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Djokovic 'Open' to Vaccination, But Not Before French Open, Wimbledon

Tennis star Novak Djokovic said he’s “keeping [his] mind open” about the possibility of getting vaccinated against COVID-19 in the future, but he won’t be getting the jab ahead of this year’s Grand Slam tournaments.

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In his first interview since being deported from Australia last month, Djokovic, who hails from Serbia, told BBC News that he’s willing to sacrifice trophies at the French Open and Wimbledon but added that he hasn’t completely written off getting a jab “because we are all trying to find, collectively, a best possible solution to end COVID”.

The No. 1 tennis player in the world became embroiled in a global controversy earlier this year after his visa was revoked by the Australian government ahead of the Australian Open, forcing Djokovic to forfeit the chance to defend his title at this season’s first Grand Slam.

Going into the tournament, he had been tied with both Rafael Nadal and Roger Feder with 20 Grand Slam titles. Nadal ultimately went on to win the Australian Open, meaning he now has the highest number of major singles titles in men’s tennis.

Before the tournament, Djokovic had received a medical exemption from two independent Australian panels due to his recent COVID-19 infection in mid-December.

However, upon arriving in Melbourne, Australia’s Minister of Immigration Alex Hawke canceled the visa out of fears his presence could incite “civil unrest.”

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“What people probably don’t know is that I was not deported from Australia on the basis that I was not vaccinated, or I broke any rules or that I made an error in my visa declaration,” Djokovic said. “All of that was actually approved and validated by the Federal Court of Australia and the Minister for Immigration.”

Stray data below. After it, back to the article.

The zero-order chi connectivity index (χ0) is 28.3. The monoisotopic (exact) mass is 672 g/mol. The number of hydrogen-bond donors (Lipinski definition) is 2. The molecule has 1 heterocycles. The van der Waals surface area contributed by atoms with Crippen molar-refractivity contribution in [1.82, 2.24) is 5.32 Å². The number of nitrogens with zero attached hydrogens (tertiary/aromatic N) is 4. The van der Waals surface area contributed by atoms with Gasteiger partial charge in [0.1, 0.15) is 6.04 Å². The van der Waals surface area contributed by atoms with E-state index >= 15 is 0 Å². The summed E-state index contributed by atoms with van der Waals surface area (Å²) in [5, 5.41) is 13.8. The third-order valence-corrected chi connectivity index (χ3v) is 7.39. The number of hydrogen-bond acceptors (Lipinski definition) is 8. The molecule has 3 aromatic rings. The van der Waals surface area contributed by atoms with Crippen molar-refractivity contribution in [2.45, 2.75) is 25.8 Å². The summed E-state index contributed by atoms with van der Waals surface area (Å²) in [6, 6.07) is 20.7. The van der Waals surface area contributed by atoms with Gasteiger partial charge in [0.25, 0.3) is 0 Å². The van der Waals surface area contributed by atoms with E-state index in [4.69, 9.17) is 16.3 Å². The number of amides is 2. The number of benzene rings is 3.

“The reason why I was deported from Australia was because the Minister for Immigration used his discretion to cancel my visa based on his perception that I might create some anti-vax sentiment in the country or in the city, which I completely disagree with,” he added.

Novak Djokovic said he’s “keeping [his] mind open” about getting a COVID-19 vaccine in the future, but added it wouldn’t be anytime soon. Djokovic plays a backhand during a practice session ahead of the 2022 Australian Open at Melbourne Park on January 14, 2022 in Melbourne, Australia.
Daniel Pockett/Stringer

The decision to deport the tennis star came after a national outcry from many Australian citizens, who have been living under some of the strictest lockdowns and restrictions in the world. Djokovic said he understood the “frustrations from Australian people toward [him] and the entire situation” and that he empathized with them.

He added that while he is choosing to remain unvaccinated, he should not be associated with the anti-vax movement.

“I was never against vaccination,” Djokovic said. “I understand that globally, everyone is trying to put a big effort into handling this virus and seeing, hopefully, an end soon to this virus.”

When asked why he is remaining firm against receiving a COVID vaccine, the tennis star said, “the principles of decision making on my body are more important than any title or anything else. I’m trying to be in tune with my body as much as I possibly can.”

He said that sacrificing competitions this year is “the price that I’m willing to pay” to keep that decision.

Djokovic has had COVID-19 twice—the first time in June 2020, during which he developed symptoms, and a second time in December 2021, when he was asymptomatic.

“No one is lucky and convenient of getting COVID,” he said. “Millions of people have and are still struggling with COVID around the world, so I take this very seriously. I really don’t like someone thinking I’ve misused something or in my own favor, in order to, you know, get a positive PCR test and eventually go to Australia.”

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